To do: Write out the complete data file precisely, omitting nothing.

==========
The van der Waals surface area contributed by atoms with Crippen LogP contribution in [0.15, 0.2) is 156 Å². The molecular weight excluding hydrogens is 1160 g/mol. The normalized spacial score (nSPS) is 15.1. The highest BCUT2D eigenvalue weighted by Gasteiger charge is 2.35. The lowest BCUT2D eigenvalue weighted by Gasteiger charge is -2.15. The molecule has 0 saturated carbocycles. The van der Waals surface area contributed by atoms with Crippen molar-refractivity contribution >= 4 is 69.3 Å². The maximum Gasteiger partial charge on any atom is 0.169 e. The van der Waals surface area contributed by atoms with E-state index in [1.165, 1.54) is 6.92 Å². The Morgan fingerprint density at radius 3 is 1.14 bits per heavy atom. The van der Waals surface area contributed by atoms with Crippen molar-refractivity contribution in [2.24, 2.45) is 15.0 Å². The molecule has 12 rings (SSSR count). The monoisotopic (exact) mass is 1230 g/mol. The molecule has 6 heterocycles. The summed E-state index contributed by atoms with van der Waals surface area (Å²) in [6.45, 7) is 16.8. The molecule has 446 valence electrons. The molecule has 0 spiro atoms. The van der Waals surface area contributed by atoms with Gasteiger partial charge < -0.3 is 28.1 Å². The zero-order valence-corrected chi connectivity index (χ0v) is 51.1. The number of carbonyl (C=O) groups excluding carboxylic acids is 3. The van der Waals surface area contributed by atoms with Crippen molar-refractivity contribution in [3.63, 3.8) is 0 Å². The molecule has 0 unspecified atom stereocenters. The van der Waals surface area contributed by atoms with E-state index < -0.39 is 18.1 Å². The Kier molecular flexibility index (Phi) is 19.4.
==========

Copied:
The van der Waals surface area contributed by atoms with Crippen LogP contribution in [0.15, 0.2) is 156 Å². The molecular weight excluding hydrogens is 1160 g/mol. The normalized spacial score (nSPS) is 15.1. The highest BCUT2D eigenvalue weighted by Gasteiger charge is 2.35. The lowest BCUT2D eigenvalue weighted by Gasteiger charge is -2.15. The molecule has 0 saturated carbocycles. The van der Waals surface area contributed by atoms with Crippen molar-refractivity contribution >= 4 is 69.3 Å². The maximum Gasteiger partial charge on any atom is 0.169 e. The van der Waals surface area contributed by atoms with E-state index in [1.165, 1.54) is 6.92 Å². The Morgan fingerprint density at radius 3 is 1.14 bits per heavy atom. The van der Waals surface area contributed by atoms with Crippen molar-refractivity contribution in [2.24, 2.45) is 15.0 Å². The molecule has 12 rings (SSSR count). The monoisotopic (exact) mass is 1230 g/mol. The molecule has 6 heterocycles. The summed E-state index contributed by atoms with van der Waals surface area (Å²) in [6.45, 7) is 16.8. The molecule has 446 valence electrons. The molecule has 0 spiro atoms. The van der Waals surface area contributed by atoms with Gasteiger partial charge < -0.3 is 28.1 Å². The zero-order valence-corrected chi connectivity index (χ0v) is 51.1. The number of carbonyl (C=O) groups excluding carboxylic acids is 3. The van der Waals surface area contributed by atoms with Crippen molar-refractivity contribution in [3.63, 3.8) is 0 Å². The molecule has 0 unspecified atom stereocenters. The van der Waals surface area contributed by atoms with E-state index < -0.39 is 18.1 Å². The Kier molecular flexibility index (Phi) is 19.4.